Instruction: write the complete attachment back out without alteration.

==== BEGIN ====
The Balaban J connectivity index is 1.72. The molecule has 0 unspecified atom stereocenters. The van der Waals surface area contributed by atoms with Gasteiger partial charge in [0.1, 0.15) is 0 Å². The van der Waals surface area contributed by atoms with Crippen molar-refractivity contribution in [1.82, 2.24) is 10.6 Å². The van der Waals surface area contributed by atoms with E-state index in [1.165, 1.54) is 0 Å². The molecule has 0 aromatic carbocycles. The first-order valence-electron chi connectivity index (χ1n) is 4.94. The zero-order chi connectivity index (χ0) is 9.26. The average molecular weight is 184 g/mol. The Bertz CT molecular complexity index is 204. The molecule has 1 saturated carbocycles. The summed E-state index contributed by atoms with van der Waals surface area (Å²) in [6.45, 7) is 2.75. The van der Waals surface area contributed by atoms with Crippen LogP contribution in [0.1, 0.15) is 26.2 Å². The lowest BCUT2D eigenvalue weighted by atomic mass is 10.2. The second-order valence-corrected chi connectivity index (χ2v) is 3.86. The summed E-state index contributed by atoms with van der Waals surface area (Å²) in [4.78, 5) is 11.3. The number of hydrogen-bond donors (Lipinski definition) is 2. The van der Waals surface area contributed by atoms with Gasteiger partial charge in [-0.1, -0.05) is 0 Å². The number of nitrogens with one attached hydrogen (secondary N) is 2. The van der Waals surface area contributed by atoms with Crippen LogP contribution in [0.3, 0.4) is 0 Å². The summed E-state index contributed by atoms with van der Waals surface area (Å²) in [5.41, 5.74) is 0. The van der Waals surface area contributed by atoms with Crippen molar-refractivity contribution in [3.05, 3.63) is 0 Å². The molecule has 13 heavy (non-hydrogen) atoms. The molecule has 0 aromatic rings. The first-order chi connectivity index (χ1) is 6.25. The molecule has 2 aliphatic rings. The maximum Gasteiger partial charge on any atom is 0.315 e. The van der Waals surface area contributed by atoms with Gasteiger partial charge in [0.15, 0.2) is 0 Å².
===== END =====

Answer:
The Balaban J connectivity index is 1.72. The molecule has 0 unspecified atom stereocenters. The van der Waals surface area contributed by atoms with Gasteiger partial charge in [0.1, 0.15) is 0 Å². The van der Waals surface area contributed by atoms with Crippen molar-refractivity contribution in [1.82, 2.24) is 10.6 Å². The van der Waals surface area contributed by atoms with E-state index in [1.165, 1.54) is 0 Å². The molecule has 0 aromatic carbocycles. The first-order valence-electron chi connectivity index (χ1n) is 4.94. The zero-order chi connectivity index (χ0) is 9.26. The average molecular weight is 184 g/mol. The Bertz CT molecular complexity index is 204. The molecule has 1 saturated carbocycles. The summed E-state index contributed by atoms with van der Waals surface area (Å²) in [6.45, 7) is 2.75. The van der Waals surface area contributed by atoms with Crippen LogP contribution in [0.1, 0.15) is 26.2 Å². The lowest BCUT2D eigenvalue weighted by atomic mass is 10.2. The second-order valence-corrected chi connectivity index (χ2v) is 3.86. The summed E-state index contributed by atoms with van der Waals surface area (Å²) in [4.78, 5) is 11.3. The number of hydrogen-bond donors (Lipinski definition) is 2. The van der Waals surface area contributed by atoms with Gasteiger partial charge in [-0.1, -0.05) is 0 Å². The number of nitrogens with one attached hydrogen (secondary N) is 2. The van der Waals surface area contributed by atoms with Crippen LogP contribution in [0.3, 0.4) is 0 Å². The summed E-state index contributed by atoms with van der Waals surface area (Å²) in [5.41, 5.74) is 0. The van der Waals surface area contributed by atoms with Crippen molar-refractivity contribution in [3.05, 3.63) is 0 Å². The molecule has 13 heavy (non-hydrogen) atoms. The molecule has 0 aromatic rings. The first-order chi connectivity index (χ1) is 6.25. The molecule has 2 aliphatic rings. The maximum Gasteiger partial charge on any atom is 0.315 e. The van der Waals surface area contributed by atoms with Gasteiger partial charge in [0.15, 0.2) is 0 Å².